- Birth nameJohn Carl Smith
- Height5′ 7″ (1.70 m)
- Nepotism certainly has had its advantages in Hollywood, none more so than in the cinematic career of Jack Pickford, whose famous older sis, "America's Sweetheart" Mary Pickford, saw to it that Jack had every advantage her star weight could muster. In Jack's case, it only added fuel to a self-starting tragic fire.
The youngest of three children, if Jack was christened with the extremely common name of John (aka Jack) Smith, his life would resemble anything but. Born in Toronto, Canada, on August 18, 1896, his middle sister was minor actress Lottie Pickford (née Charlotte Smith, (1893-1936)). Both younger children were prompted by their actress/mother, Charlotte Smith, to follow Mary (née Gladys Louise Smith) into show business after her husband (also John Charles Smith), an alcoholic, deserted the family.
A child actor on the theatre stage, it was Mary who got both her baby brother and baby sister into the Biograph film company as steady fixtures starting in 1909. They all appeared in scores of short films for D.W. Griffith -- Jack's list included Wanted, a Child (1909), To Save Her Soul (1909), The Smoker (1910), Muggsy Becomes a Hero (1910), Sweet Memories (1911), As a Boy Dreams (1911), The Speed Demon (1912), Heredity (1912), The Sneak (1913) and Home, Sweet Home (1914). Lottie had her own lead pictures, including The Pilgrimage (1912) and They Shall Pay (1921). Mary, Jack and Lottie all appeared together in the films Sweet Memories (1911) and Fanchon, the Cricket (1915), among others. Jack occasionally worked for other film companies, as he did when he played the title role in Giovanni's Gratitude (1913) for Reliance; and starred in The Making of Crooks (1915), The Hard Way (1916), The Conflict (1916) and Cupid's Touchdown (1917) for Selig Polyscope,
Jack followed along with sister Mary when she left Biograph and moved to the Famous Players Film Company (later Paramount Pictures) in 1914, and proved a personable light leading man. When Mary signed her famous million-dollar contract with First National in 1917, one of her stipulations was that Jack receive a lucrative contract as well. He appeared with Mary in such films as A Girl of Yesterday (1915) and Poor Little Peppina (1916), and starred on his own as lovelorn Bill Baxter in Seventeen (1916); as Pip in Great Expectations (1917); as Jack in The Dummy (1917); and as Tom Sawyer in both Tom Sawyer (1917) and Huck and Tom (1918); as well as the title roles in His Majesty, Bunker Bean (1918), Mile-a-Minute Kendall (1918) and Sandy (1918) (all co-starring lovely Louise Huff, and the films Freckles (1917), The Girl at Home (1917), What Money Can't Buy (1917) and Jack and Jill (1917).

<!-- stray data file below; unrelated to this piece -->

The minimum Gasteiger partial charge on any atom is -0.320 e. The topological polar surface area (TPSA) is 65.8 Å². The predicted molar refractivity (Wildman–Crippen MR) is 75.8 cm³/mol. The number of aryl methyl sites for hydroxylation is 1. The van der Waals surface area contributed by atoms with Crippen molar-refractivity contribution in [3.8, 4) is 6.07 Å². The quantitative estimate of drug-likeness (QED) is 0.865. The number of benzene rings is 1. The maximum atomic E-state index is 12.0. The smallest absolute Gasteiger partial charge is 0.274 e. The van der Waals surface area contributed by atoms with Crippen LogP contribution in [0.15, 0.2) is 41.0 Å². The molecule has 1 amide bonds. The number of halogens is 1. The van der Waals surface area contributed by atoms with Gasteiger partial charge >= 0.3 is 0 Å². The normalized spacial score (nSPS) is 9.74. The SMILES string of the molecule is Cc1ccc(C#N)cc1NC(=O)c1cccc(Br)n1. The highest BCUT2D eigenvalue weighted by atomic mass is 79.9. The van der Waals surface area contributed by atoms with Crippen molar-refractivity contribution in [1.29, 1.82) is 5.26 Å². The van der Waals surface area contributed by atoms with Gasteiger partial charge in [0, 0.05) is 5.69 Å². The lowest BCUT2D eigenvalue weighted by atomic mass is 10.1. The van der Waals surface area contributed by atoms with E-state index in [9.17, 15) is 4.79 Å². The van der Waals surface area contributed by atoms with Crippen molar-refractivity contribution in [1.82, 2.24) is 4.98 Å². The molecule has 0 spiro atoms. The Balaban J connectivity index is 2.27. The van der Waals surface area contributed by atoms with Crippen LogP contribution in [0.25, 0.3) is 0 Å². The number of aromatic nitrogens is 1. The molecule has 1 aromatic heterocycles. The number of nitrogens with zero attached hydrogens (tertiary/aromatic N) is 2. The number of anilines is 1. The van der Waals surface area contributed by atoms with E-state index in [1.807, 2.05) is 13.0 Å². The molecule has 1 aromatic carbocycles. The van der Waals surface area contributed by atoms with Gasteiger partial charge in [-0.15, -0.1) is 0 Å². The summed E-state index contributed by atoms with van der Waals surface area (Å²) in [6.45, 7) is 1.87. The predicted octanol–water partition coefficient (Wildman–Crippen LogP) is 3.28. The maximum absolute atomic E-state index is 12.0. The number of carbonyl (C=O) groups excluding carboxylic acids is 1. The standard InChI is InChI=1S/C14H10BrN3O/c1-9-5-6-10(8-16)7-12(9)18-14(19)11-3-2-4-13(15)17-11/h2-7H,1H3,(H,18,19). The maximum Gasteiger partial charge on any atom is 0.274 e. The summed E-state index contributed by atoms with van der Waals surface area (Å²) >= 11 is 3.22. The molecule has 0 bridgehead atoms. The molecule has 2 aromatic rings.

The young man, however, just couldn't stay out of trouble. A 1918 stint in the Navy Reserve to straighten up proved disastrous when Jack, among others, was accused of accepting bribes from draftees who wanted light shore duty and stay out of front-line action. With the help of his family, he avoided a court martial, was exonerated and received a general discharge -- more than he deserved.
Earning a modicum of naïve "boy-next-door" success, Jack went on to produce a few of his own films (Burglar by Proxy (1919), Garrison's Finish (1923) and In Wrong (1919)), as well as co-direct (with Alfred E. Green) a couple of Mary's films (Through the Back Door (1921) and Little Lord Fauntleroy (1921)). Some of Jack's better silents during the "Roaring 20's" included The Little Shepherd of Kingdom Come (1920), The Man Who Had Everything (1920), Waking Up the Town (1925), The Goose Woman (1925), Brown of Harvard (1926) and the classic Beatrice Lillie backstage comedy vehicle Exit Smiling (1926) as a young leading man of the troupe.